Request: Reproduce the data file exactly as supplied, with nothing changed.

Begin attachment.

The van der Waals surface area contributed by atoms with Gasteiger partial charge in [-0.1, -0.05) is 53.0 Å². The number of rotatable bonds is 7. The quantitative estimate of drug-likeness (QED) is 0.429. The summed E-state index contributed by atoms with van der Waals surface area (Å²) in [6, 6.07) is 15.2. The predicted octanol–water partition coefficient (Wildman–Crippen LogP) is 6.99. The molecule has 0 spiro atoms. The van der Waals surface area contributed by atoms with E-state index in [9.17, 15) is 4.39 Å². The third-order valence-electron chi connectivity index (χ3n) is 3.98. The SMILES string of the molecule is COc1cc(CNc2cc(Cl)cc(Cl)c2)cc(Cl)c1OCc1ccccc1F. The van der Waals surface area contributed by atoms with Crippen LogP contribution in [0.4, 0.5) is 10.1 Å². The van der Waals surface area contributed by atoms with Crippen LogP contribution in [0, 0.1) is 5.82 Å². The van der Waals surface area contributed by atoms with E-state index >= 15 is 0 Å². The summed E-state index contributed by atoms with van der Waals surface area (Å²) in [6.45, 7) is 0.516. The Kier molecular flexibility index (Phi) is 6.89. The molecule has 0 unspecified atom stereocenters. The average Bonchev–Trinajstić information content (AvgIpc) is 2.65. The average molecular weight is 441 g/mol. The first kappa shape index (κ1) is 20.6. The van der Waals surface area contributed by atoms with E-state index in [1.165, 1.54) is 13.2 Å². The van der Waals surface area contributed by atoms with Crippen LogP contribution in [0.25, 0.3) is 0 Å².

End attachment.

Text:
The van der Waals surface area contributed by atoms with Gasteiger partial charge in [-0.1, -0.05) is 53.0 Å². The number of rotatable bonds is 7. The quantitative estimate of drug-likeness (QED) is 0.429. The summed E-state index contributed by atoms with van der Waals surface area (Å²) in [6, 6.07) is 15.2. The predicted octanol–water partition coefficient (Wildman–Crippen LogP) is 6.99. The molecule has 0 spiro atoms. The van der Waals surface area contributed by atoms with E-state index in [9.17, 15) is 4.39 Å². The third-order valence-electron chi connectivity index (χ3n) is 3.98. The SMILES string of the molecule is COc1cc(CNc2cc(Cl)cc(Cl)c2)cc(Cl)c1OCc1ccccc1F. The van der Waals surface area contributed by atoms with Crippen LogP contribution in [0.4, 0.5) is 10.1 Å². The van der Waals surface area contributed by atoms with Crippen LogP contribution in [0, 0.1) is 5.82 Å². The van der Waals surface area contributed by atoms with E-state index >= 15 is 0 Å². The summed E-state index contributed by atoms with van der Waals surface area (Å²) in [6.45, 7) is 0.516. The Kier molecular flexibility index (Phi) is 6.89. The molecule has 0 unspecified atom stereocenters. The average Bonchev–Trinajstić information content (AvgIpc) is 2.65. The average molecular weight is 441 g/mol. The first kappa shape index (κ1) is 20.6. The van der Waals surface area contributed by atoms with E-state index in [1.165, 1.54) is 13.2 Å². The van der Waals surface area contributed by atoms with Crippen LogP contribution in [0.25, 0.3) is 0 Å².